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Constituency funds

August 09, 2012

 GIVEN our patronage-driven political system, it is far from likely that the release of constituency funds for PPP and PML-Q legislators in Punjab will serve the actual purpose of development. The legislators, angered by the provincial government’s refusal to release the funds, had approached the prime minister for an amount of at least Rs100m each, but were offered only Rs20m. True, their anger is justified to the extent that the PML-N government has not been even-handed in the disbursal of funds, and has preferred to hand out more money to its own legislators and allies rather than to its opponents in the assembly.

But in a national milieu where development priorities are skewed and where political compulsions rather than goal-oriented efforts dominate, the practice of constituency development funding itself has been called into question. The general perception is that the politicians are up to no good and undertake only those projects that are likely to boost their electoral chances, and that the funds given to them are meant to ensure their loyalty. Moreover, there are regular allegations of corruption and nepotism in the implementation of projects, and a transparent system of accountability and of checks and balances essential to public-sector development is conspicuous by its absence.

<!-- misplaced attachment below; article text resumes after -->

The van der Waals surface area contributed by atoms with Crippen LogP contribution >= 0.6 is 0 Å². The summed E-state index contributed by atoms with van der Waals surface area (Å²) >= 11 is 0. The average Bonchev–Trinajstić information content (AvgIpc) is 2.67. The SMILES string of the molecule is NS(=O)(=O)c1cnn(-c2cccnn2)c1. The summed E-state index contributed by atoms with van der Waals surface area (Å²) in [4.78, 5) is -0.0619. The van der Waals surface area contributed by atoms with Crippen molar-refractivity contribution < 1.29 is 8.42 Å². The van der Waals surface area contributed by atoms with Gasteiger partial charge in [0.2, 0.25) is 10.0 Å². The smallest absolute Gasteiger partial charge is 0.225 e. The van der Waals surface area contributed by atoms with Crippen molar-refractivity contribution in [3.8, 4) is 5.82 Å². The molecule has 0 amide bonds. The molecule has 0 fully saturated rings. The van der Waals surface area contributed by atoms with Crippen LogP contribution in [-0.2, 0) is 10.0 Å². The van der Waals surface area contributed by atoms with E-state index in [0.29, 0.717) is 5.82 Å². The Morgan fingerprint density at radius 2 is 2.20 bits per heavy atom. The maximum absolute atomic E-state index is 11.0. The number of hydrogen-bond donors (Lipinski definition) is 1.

These and other factors make for a convincing argument against the present system of fund allocation among politicians and for one that would involve some form of local government to identify local needs and implement well-thought-out development projects. Doubtless, it is difficult to uproot a system that has been entrenched in corruption and murkiness since it was conceived in the 1980s under Gen Zia, but a start has to be made in that direction. And this can only be done by keeping greater checks on the use of funds, probing dubious operations and investigating allegations of corruption and nepotism. What is equally important is a planning process that is cohesive and not haphazard as now. Schemes left incomplete because of political or monetary compulsions, the absence of connectivity in the development of adjoining constituencies or duplication of projects only cause further hardship to the people and waste precious taxpayer money.